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On June 11, 2005 TechCrunch was born. Over the last five years the blog has grown from a simple hobby to a fast growing small business with twenty or so employees and one heck of a team of writers, engineers, sales people, event specialists and a burgeoning video team. All led by our fearless CEO Heather Harde.

The last five years have been the best of times, and the worst of times. Mostly it’s been a wonderful experience to watch companies grow from nothing but an idea scratched on a cocktail napkin to something more substantial. And in a very few cases, something that has changed our culture permanently. Entrepreneurs are such interesting animals.

Very early on TechCrunch expanded beyond Silicon Valley. Today we have properties in Europe and Asia, content is published in three languages (plus lots more via spam blogs), and we have writers all over the world – including Silicon Valley, New York, London, Brussels, Paris, Tel Aviv, Tokyo and, absurdly, Chicago. Roving editor Sarah Lacy fills in the gaps by constantly traveling to any place that has even a hint of entrepreneurism. Ten million people a month visit our properties from around the world.

And now we have someone in Seattle. Me.

This last weekend I moved my primary residence from Silicon Valley to Seattle. My plan is to roughly split my time between Seattle and Silicon Valley, and spend a lot more time on the road meeting entrepreneurs around the world.

Why Seattle? I’ve written before that the best of the best come to Silicon Valley to compete. Seattle is sort of like the minor leagues of the startup world, I’ve argued from the safety of Silicon Valley. A few stars here and there, but the vast majority of the winners come from northern California, where fierce competition quickly separates the winners from the losers, and the losers can try something new.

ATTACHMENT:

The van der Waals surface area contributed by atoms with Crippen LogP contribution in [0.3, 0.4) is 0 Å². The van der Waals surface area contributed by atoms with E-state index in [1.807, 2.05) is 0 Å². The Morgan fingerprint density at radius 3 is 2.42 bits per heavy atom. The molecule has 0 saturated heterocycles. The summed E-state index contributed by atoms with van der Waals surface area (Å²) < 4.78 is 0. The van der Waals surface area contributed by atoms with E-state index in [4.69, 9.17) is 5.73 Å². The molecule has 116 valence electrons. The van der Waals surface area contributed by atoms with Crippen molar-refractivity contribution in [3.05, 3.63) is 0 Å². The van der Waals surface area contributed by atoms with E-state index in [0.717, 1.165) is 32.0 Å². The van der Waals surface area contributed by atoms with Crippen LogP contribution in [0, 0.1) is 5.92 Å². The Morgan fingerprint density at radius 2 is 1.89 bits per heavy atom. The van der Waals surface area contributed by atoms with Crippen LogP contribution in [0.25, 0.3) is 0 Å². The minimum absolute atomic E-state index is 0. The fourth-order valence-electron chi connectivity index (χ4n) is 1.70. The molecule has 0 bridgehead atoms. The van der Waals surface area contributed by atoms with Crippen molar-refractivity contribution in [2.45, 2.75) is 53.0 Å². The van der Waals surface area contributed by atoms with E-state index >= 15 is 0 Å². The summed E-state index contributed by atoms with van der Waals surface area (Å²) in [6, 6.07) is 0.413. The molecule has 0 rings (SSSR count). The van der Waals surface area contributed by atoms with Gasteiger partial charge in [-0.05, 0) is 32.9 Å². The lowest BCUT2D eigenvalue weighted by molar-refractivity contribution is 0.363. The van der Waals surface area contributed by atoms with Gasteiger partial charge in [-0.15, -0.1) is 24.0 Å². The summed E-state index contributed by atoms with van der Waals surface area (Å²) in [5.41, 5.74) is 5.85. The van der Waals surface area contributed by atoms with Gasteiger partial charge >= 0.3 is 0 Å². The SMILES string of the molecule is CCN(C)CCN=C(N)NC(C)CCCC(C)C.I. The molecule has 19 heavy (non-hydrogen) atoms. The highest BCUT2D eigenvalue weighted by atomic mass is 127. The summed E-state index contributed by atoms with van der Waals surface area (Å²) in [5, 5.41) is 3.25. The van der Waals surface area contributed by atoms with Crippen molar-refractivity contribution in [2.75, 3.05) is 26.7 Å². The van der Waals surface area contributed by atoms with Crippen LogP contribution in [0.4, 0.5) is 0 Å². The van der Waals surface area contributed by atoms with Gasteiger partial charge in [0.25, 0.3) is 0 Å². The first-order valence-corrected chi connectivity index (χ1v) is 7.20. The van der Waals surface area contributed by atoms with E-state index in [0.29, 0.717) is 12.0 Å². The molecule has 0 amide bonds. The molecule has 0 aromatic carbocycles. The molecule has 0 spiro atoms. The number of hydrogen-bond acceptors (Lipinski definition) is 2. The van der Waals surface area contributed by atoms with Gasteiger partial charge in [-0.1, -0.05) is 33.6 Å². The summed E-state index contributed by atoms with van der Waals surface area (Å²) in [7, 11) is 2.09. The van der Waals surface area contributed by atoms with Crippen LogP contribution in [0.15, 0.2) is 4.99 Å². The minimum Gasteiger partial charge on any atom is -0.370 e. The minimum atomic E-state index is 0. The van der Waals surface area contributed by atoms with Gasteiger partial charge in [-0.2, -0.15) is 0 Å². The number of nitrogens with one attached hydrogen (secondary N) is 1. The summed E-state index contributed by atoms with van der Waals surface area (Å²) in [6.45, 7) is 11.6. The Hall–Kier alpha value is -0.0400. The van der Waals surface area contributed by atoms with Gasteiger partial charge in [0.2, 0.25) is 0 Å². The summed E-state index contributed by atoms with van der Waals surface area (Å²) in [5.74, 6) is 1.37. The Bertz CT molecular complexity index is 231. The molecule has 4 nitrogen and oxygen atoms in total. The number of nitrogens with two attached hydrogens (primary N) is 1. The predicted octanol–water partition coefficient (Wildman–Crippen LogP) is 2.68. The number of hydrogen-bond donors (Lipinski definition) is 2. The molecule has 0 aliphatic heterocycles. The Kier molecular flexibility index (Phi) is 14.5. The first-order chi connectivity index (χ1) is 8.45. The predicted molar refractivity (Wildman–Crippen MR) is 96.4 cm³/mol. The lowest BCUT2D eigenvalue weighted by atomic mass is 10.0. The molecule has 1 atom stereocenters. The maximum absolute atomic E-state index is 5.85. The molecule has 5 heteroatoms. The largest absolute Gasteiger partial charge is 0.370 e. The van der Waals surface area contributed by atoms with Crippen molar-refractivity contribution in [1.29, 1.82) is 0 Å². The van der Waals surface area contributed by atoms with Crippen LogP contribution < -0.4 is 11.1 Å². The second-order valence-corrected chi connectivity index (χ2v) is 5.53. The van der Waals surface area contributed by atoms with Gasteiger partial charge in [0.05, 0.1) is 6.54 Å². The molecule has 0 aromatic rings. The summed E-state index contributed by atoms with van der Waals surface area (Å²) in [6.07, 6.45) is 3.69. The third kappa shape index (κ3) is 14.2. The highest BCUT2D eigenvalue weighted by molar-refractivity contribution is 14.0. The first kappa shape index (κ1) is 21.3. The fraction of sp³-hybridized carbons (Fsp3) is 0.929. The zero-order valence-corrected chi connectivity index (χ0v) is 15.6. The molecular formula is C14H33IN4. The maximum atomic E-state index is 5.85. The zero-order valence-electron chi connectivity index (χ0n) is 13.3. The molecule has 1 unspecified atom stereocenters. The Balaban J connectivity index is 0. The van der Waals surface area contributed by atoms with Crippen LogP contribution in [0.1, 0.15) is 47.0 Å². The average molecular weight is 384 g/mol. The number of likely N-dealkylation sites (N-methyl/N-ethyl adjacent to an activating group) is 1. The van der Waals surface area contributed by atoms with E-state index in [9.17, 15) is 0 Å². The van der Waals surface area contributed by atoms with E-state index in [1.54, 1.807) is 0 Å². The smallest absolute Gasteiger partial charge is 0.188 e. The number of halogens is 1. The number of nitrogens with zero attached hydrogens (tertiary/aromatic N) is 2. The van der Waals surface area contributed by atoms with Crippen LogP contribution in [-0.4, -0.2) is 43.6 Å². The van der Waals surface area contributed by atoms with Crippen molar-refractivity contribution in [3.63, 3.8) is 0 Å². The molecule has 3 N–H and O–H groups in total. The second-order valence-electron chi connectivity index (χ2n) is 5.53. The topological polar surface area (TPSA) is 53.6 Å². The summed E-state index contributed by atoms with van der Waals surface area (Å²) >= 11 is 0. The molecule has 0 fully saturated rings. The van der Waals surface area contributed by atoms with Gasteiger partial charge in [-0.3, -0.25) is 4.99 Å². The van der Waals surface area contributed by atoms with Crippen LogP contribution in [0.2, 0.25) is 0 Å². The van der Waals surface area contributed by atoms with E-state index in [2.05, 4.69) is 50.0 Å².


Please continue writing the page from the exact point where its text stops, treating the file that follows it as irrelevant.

But that doesn’t mean Seattle isn’t a hotbed of entrepreneurism. There are scores and scores of startups here that are doing innovative and disruptive things, and I want to get right in the middle of things. Be an insider instead of just an occasional visitor.

But to be honest the biggest reason I’ve moved is to simply mix things up in my life. Like many people I tend to get bored if I stay in one place too long – five years is the longest I’ve lived anywhere since high school. It was time for a change.

And yes, the easy access to awesome skiing wasn’t a factor I ignored, either.

My friends (and sources) in Silicon Valley will hardly notice the difference – I travel so often that I’ve only been there about half the time anyway. But startups in Seattle will start seeing a lot more of me starting right now. I look forward to seeing what they are up to.

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